Geena Davis delivered a very inspiring speech which can be summarized by her statement “no more missed opportunities.” Since 2009, Geena has devoted herself advocating for more gender equality on screen through the Geena Davis Institute for Gender in Media. She said that in order to move forward and in the right direction, the leaders in the industry need to shift from an “unconscious gender bias” to a more “conscious gender bias”. The gender imbalance issue can be solved very quickly almost instantly by changing male first names into female first names in scripts, turning male characters into female characters, “If a script says ‘a crowd gathered’, add comma, ‘half of which is female’.”

Dr. Stacy L. Smith, Founder and Director of the Annenberg Inclusion Initiative, took the stage later “to depress” the crowd with some more stats that confirm a lack of inclusion and diversity in the entertainment industry. Stacey describes the steps that she feels need to be taken in order to move forward. The first step is accountability: “Companies need to set inclusion goals, and the public needs to hold those companies accountable.”; second is community: She has worked with the Geena Davis Institute for a number of years and she knows that connection is empowering. The third step is tenacity: in other words, never give up. “We must feel that our voices and our stories matter” Stacey said.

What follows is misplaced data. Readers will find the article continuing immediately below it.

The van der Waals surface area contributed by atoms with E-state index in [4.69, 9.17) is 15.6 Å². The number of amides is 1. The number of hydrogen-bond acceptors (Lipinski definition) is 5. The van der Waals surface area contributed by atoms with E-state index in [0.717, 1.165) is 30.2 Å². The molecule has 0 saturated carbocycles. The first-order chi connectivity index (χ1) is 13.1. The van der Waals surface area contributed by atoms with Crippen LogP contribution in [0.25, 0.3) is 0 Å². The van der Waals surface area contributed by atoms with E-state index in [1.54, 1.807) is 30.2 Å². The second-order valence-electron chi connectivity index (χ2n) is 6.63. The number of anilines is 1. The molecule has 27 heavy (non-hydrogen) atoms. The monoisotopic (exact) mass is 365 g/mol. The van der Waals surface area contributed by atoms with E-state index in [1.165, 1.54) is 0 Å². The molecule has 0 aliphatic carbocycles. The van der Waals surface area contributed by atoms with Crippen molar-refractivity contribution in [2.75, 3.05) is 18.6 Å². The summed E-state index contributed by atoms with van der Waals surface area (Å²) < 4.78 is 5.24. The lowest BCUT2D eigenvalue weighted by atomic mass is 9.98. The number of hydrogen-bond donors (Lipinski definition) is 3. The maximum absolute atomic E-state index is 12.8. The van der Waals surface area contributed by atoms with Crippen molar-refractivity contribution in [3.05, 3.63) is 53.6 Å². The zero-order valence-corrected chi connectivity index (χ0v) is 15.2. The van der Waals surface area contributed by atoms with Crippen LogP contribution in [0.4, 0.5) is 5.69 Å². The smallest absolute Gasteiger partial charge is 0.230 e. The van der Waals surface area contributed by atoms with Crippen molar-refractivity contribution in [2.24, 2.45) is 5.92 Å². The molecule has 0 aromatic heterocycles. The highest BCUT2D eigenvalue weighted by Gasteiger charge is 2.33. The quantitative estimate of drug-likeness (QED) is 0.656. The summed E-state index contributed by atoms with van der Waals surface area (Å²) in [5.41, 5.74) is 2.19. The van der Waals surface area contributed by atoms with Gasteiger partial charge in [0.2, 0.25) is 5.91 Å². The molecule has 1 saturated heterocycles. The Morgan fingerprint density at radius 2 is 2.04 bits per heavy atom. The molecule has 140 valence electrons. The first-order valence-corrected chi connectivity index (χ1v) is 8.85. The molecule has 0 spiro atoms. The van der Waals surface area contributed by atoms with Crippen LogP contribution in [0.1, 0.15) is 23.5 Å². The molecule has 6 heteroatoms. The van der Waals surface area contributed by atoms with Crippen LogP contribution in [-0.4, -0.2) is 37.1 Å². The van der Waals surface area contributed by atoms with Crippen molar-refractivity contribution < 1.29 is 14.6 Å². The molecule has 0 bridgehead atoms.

Other speakers on the panel included director Nandita Das who shared her experience as a “female director”. She explains that after years of taking offense about being addressed as a female director, she started to own it.

Mia Kirshner, Canadian actor and co-founder of the #AfterMeToo movement, talked about the lack of resources available to survivors of sexual harassment.

Amma Asante relays her experience as a director of colour being told that her project to make a film about World War I was too big for her.

Actress Amanda Brugel brought in the perspective of a mother and the necessity to teach young boys the proper way to behave so that they will not have to unlearn later on in life. She calls herself a “male mobilizer” as opposed to a “male sympathizer”. She urged everyone to call out inappropriate behavior, not to support the work of people who have been found guilty with sexually-related charges, and to support the work of women.

Finally, another accomplished woman took to stage, Cathy Schulman, film producer and winner of an Academy Award for Crash in 2004. Cathy urged artists to create art that makes a difference and executives running companies, to hire people who reflect diversity.